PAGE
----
ExxonMobil faces racial discrimination lawsuit
BATON ROUGE, La. (WAFB) - A federal lawsuit filed against ExxonMobil on Thursday, March 2, claims the company violated the law when it failed to protect a worker from harassment after nooses were displayed in its Baton Rouge complex.
According to the lawsuit filed by the U.S. Equal Employment Opportunity Commission (EEOC), a Black employee at Exxon’s chemical plant found a noose at his worksite in January 2020.
The lawsuit states at the time he reported the noose, ExxonMobil was aware that three other nooses had been displayed at the Baton Rouge complex, which consists of the chemical plant and a nearby refinery.
The suit also alleges that Exxon investigated some, but not all, of the prior incidents and “failed to take measures reasonably calculated to end the harassment.”
“After the employee reported the noose in January, a fifth noose was reported in December 2020 at the complex. ExxonMobil’s actions and omissions regarding the noose incidents created a racially hostile work environment,” the EEOC said in a statement.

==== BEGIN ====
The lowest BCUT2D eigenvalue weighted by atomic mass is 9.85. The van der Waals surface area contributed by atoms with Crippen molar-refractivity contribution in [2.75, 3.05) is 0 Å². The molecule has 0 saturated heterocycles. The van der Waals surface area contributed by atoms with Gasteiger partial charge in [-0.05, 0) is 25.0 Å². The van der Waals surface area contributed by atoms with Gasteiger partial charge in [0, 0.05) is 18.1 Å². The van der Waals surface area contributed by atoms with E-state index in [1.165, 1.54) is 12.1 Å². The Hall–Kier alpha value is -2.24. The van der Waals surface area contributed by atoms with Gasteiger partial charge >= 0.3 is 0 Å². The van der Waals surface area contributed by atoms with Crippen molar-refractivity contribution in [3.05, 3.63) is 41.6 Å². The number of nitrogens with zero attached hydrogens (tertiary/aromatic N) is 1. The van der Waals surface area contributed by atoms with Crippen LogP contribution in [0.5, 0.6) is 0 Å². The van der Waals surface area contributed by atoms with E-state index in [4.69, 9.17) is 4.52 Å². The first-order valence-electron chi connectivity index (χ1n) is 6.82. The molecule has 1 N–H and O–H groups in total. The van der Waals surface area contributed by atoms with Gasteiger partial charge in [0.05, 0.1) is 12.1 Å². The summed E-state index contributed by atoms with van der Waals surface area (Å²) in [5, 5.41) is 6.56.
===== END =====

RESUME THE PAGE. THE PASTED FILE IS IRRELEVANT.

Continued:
The EEOC filed suit in U.S. District Court for the Middle District of Louisiana (Civil Action No. 23-159) after first trying to reach a pre-litigation settlement through its conciliation process.
“When employers become aware of racially offensive or threatening conduct in the workplace, they have a legal obligation to take prompt, remedial action aimed at stopping it,” said Rudy Sustaita, regional attorney for the EEOC’s Houston District Office.
“Even isolated displays of racially threatening symbols are unacceptable in American workplaces,” added Michael Kirkland, director of the EEOC’s New Orleans Field Office.
“A noose is a longstanding symbol of violence associated with the lynching of African Americans. Such symbols are inherently threatening and significantly alter the workplace environment for Black Americans,” explained Elizabeth Owen, a senior trial attorney in the EEOC’s New Orleans Field Office.
The lawsuit was started by the EEOC’s New Orleans Field Office, which is part of its Houston District Office, which has jurisdiction over Louisiana and parts of Texas.
ExxonMobil released the following statement:
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